Prime Minister Theresa May's Brexit deal was rejected in Parliament by 230 votes - the largest defeat for a sitting government in history. MPs voted by 432 votes to 202 to reject the deal, which sets out the terms of Britain's exit from the EU on 29 March.
Unworkable”, “unacceptable”, “impasse”, are some of the words used to describe Brexit talks between Britain and the European Union do little to temper concerns that the two are heading for a chaotic divorce. But behind the scenes, both sides are preparing concessions as part of what one British official called “a constructive dialogue” that could yet lead to a deal.
Tough week ahead for British Prime Minister Theresa May who is attending the Conservative Party conference in Birmingham and needs to send a reassurance message to the nation and reunite a deeply divided party.
Theresa May’s government is more focused on its “internal negotiation” than talks on addressing the Irish border issue, Sinn Fein’s vice president has claimed. Michelle O’Neill said any return of physical infrastructure at the border between Northern Ireland and the Republic of Ireland after Brexit would be a security threat and have “serious implications” for business.
Theresa May has been warned that time is running out to secure a Brexit deal as she prepares to face the other 27 EU leaders at a summit in Brussels. The PM will brief all her counterparts for the last time before October, when both sides hope a deal will be done on the UK's March 2019 departure.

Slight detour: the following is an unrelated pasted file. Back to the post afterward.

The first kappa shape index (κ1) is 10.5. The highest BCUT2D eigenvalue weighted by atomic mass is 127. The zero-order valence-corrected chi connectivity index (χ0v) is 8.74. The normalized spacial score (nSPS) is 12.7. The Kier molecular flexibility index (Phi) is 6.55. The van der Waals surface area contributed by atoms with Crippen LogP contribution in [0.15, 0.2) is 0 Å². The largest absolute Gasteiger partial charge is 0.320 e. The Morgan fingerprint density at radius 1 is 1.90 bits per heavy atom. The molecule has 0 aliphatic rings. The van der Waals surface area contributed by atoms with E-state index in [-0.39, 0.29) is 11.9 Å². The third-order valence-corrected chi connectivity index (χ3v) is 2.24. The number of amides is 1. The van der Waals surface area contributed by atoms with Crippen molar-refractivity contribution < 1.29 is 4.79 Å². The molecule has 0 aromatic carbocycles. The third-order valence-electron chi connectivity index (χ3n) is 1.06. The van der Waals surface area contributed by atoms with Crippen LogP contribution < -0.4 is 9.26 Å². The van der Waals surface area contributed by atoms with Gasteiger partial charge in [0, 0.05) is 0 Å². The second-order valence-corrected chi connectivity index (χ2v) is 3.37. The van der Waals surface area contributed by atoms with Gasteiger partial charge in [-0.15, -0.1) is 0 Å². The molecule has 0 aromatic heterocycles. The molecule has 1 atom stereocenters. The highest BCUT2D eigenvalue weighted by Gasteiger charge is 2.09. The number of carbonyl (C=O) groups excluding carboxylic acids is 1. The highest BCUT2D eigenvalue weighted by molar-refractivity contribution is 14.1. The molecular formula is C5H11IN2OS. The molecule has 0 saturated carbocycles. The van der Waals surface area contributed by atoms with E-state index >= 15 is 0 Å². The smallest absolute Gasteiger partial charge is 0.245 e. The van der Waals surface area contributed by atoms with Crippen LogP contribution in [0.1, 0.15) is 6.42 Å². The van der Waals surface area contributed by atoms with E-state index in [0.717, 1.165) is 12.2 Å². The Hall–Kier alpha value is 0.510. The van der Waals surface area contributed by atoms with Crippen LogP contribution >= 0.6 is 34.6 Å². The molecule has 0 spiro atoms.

European Commission president Jean-Claude Juncker has warned the UK there will be no Brexit deal without agreement on the Irish border. On a visit to Dublin, Mr Juncker said fellow EU member states would not let Ireland be “isolated” on the impasse, insisting the demand for a resolution was a Europe-wide demand.
European Council President Donald Tusk has said Brexit makes him furious, and called on Europe to unite during a speech in Dublin. The statesman warned it would take very little time to demolish the structures of peace and unity built up in the continent.
Irish Prime Minister Leo Varadkar has dismissed claims that people crossing the Irish border would have to pre-register after Brexit. Speaking from the United States, where he is conducting a series of St Patrick’s Day engagements, the Taoiseach said: “No, it is not a solution that we envisage.”